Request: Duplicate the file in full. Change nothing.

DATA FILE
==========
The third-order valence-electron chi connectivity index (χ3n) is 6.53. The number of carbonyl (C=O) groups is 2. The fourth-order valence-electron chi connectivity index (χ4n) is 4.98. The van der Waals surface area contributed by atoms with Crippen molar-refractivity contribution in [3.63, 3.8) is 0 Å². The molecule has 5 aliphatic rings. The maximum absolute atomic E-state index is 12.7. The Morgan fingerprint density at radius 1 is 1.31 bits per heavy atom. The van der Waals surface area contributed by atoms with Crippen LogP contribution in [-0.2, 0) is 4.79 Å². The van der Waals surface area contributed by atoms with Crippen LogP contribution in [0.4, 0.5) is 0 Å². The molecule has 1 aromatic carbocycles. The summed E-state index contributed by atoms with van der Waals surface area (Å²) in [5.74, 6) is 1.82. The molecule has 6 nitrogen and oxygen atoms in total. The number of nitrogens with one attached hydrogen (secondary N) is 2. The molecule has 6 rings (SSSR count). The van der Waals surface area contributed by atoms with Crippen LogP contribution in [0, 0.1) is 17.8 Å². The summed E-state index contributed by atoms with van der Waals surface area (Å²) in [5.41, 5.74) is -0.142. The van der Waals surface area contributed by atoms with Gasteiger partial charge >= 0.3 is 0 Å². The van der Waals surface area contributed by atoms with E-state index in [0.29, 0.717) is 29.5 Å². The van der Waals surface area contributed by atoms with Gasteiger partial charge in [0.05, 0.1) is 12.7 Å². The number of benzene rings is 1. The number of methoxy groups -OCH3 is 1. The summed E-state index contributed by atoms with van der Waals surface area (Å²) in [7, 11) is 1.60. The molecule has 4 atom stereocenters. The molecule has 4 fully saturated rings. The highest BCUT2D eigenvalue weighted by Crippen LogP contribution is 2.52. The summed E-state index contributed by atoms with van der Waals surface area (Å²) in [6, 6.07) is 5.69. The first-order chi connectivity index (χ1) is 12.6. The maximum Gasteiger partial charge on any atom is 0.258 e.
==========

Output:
The third-order valence-electron chi connectivity index (χ3n) is 6.53. The number of carbonyl (C=O) groups is 2. The fourth-order valence-electron chi connectivity index (χ4n) is 4.98. The van der Waals surface area contributed by atoms with Crippen molar-refractivity contribution in [3.63, 3.8) is 0 Å². The molecule has 5 aliphatic rings. The maximum absolute atomic E-state index is 12.7. The Morgan fingerprint density at radius 1 is 1.31 bits per heavy atom. The van der Waals surface area contributed by atoms with Crippen LogP contribution in [-0.2, 0) is 4.79 Å². The van der Waals surface area contributed by atoms with Crippen LogP contribution in [0.4, 0.5) is 0 Å². The molecule has 1 aromatic carbocycles. The summed E-state index contributed by atoms with van der Waals surface area (Å²) in [5.74, 6) is 1.82. The molecule has 6 nitrogen and oxygen atoms in total. The number of nitrogens with one attached hydrogen (secondary N) is 2. The molecule has 6 rings (SSSR count). The van der Waals surface area contributed by atoms with Crippen LogP contribution in [0, 0.1) is 17.8 Å². The summed E-state index contributed by atoms with van der Waals surface area (Å²) in [5.41, 5.74) is -0.142. The van der Waals surface area contributed by atoms with Gasteiger partial charge >= 0.3 is 0 Å². The van der Waals surface area contributed by atoms with E-state index in [0.29, 0.717) is 29.5 Å². The van der Waals surface area contributed by atoms with Gasteiger partial charge in [0.05, 0.1) is 12.7 Å². The number of benzene rings is 1. The number of methoxy groups -OCH3 is 1. The summed E-state index contributed by atoms with van der Waals surface area (Å²) in [7, 11) is 1.60. The molecule has 4 atom stereocenters. The molecule has 4 fully saturated rings. The highest BCUT2D eigenvalue weighted by Crippen LogP contribution is 2.52. The summed E-state index contributed by atoms with van der Waals surface area (Å²) in [6, 6.07) is 5.69. The first-order chi connectivity index (χ1) is 12.6. The maximum Gasteiger partial charge on any atom is 0.258 e.